It is obvious that registering a partnership is simpler and easier for the Thai nationals. It has less restriction too. But, in the case of foreigners, the process has strict restrictions and Foreign Business Act needs to be followed.
There are two kinds of Partnership in Thailand. This includes simple partnership and limited partnership. In simple words, as per the Thailand Civil and Commercial Code, a partnership is defined as “A contract in which two or more persons decide to work together for a common goal, and share the profits which may be obtained from the business or union.”
It is necessary for the limited partnership to do registration and is seen as a legal entity. And, the unlimited partner can take the responsibility to function as a managing partner. Hence, if a partner with limited liability impedes with the business process, they will be considered as unlimited partners and their liability will also be unlimited.
As per the Foreign Business Act, any foreigner who aspires to carry out a partnership deed is not allowed. But, if that foreigner is willing to invest more than half of total investment cost or is ready to become a managing partner, the Foreign Business License may be applicable. Hence, in order to avoid the Foreign Business License, it is recommended that foreigners do not invest more than half of the overall investment or act as managing partner for the partnership. And, in case they are not functioning as a managing partner, then it is hardly possible that they will be able to protect their interest.
Doing Business in Thailand
There are numerous visitors and tourists who come to visit Thailand, especially from the western countries, and are so attracted by the alluring beauty and enchanting charms of the country. As a result, many of them decide to stay back for a longer duration than planned. Also, many tourists are able to establish good relationships with the Thai residents in short time. Here, they feel so homely and relaxed that they get motivated and with so many business opportunities in Thailand, they endeavor running small company or business in Thailand and make it their second home.
But it is unfortunate that it needs more familiarity with Thailand’s government law in addition to just liking the place. It is necessary to understand the restrictions and laws that are imposed on foreigners who want to start up businesses in Thailand. For instance, as per Thailand’s law, a foreign national cannot open a store, shop or any other such organization anywhere in the country in which you as a foreigner become the only owner or single proprietor of the business, no matter even if your business can be economically beneficial for the country. However, this doesn’t mean you are not able to set up a business here, especially the US citizens who come under the US Treaty of Amity.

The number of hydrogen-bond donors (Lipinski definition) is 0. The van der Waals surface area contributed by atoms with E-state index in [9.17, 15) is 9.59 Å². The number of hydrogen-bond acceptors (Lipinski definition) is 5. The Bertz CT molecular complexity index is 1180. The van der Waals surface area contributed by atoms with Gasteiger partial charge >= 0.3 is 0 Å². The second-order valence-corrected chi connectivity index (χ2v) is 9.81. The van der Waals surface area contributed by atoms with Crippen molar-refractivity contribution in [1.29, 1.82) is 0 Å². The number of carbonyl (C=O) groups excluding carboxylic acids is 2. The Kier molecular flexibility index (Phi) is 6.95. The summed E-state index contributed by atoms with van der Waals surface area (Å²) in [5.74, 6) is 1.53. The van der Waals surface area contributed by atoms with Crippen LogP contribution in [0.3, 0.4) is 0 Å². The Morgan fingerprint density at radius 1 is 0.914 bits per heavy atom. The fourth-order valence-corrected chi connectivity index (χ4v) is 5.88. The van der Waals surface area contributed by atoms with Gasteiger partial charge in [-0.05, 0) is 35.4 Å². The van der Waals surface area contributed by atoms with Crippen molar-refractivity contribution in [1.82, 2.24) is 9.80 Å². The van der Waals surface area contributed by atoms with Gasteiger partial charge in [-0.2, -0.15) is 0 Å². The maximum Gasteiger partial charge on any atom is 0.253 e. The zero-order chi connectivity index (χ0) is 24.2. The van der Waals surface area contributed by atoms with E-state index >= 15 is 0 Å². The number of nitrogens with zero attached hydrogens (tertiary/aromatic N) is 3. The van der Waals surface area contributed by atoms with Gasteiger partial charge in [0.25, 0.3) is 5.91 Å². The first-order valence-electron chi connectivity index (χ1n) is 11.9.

The following procedures are applicable for the Limited Partnership and Registered Ordinary Partnership:
- All the Partners are required to apply for permission to be able to use the partnership name. This will involve urging to study the records and conclude that the proposed partnership name has not been used by anyone else.
- The application forms must include all the relevant information and required details such as partnership name, names of the managing partners and liability of the power if any, the nationality, address details, their age, the amount of investment being made and signs of all the partners. The managing partner must duly sign the application form in front of the Partnership and Company Registrar. Alternatively, the signing of the document can also be done in the presence of an ordinary or extraordinary member of the Bar Association of Thailand. In other cases, you can appoint a lawyer to witness the registration on behalf of the partnership.
- The fee for partnership deed will depend on the number of the partners. For instance, in the case of three partners, the fee is 1,000 Thailand Baht and an amount of 200 Thailand Baht as a fee for each additional partner.
- After the registration is done, a certificate will be issued.